Autumn has begun, bringing with it open debris burning season on Oct. 1.
During open burning which runs through Nov. 30, residents do not need a burn permit, Prevention Specialist with the Division of Fire CT Camel said last Thursday.
According to literature supplied by the DOF, only two types of burning are allowed in the state of Montana: agricultural debris and wildland debris.
Agricultural debris is debris created from farming, ranching and gardening.
Wildland debris is the result of two causes, including natural accumulation of needles, grasses, leaves, shrubs, limbs and trees, as well as unnatural accumulations of fuel resulting from management activities such as land clearing or timber harvesting.
Residents are not allowed to burn garbage, Camel said, including but not limited to tires, insulated wire and Styrofoam.
Camel said that those planning on an open burn should take weather into consideration and if the wind is gusty, hold off until the forecast shows some stabilization.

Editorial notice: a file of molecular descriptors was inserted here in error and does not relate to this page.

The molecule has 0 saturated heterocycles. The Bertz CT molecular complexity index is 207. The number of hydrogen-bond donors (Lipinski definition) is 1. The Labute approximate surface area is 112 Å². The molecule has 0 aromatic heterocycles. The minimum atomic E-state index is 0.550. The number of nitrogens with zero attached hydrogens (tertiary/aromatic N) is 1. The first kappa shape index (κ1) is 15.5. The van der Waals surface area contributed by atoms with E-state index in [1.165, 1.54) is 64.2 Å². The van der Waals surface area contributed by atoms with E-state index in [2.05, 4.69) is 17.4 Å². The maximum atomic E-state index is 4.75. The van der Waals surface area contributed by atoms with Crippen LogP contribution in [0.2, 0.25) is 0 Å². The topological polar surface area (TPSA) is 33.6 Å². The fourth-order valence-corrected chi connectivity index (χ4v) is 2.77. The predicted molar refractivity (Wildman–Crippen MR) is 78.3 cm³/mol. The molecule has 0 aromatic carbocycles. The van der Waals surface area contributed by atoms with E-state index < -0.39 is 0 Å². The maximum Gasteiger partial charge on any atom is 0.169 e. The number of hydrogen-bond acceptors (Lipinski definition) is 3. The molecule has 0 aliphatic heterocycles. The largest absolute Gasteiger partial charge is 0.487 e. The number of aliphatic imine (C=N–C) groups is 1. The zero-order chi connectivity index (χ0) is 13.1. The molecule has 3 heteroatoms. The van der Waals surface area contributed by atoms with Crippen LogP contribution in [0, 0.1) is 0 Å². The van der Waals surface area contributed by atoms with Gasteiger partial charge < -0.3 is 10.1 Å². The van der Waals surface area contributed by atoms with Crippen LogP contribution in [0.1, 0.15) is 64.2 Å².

He also said that anyone interested in using burn barrels should only burn agricultural or wildland debris, not garbage.
Some open burn safety tips from the DOF state:
• that a 10-foot radius should surround your fire.
• Keep the burn pile small, in an area 4-feet-by-4-feet.
• Stay with the fire until it is completely out.
• Do not use gas or other accelerants.
The open burning season is part of a cycle, Camel said, that will be followed by a closed burning period from December 1 through the end of February.
On March 1 through April, open debris burning is allowed.
In the months of May and June, a permit is needed on the reservation, Camel said.
More information regarding burn permits and guidelines is at csktfire.org.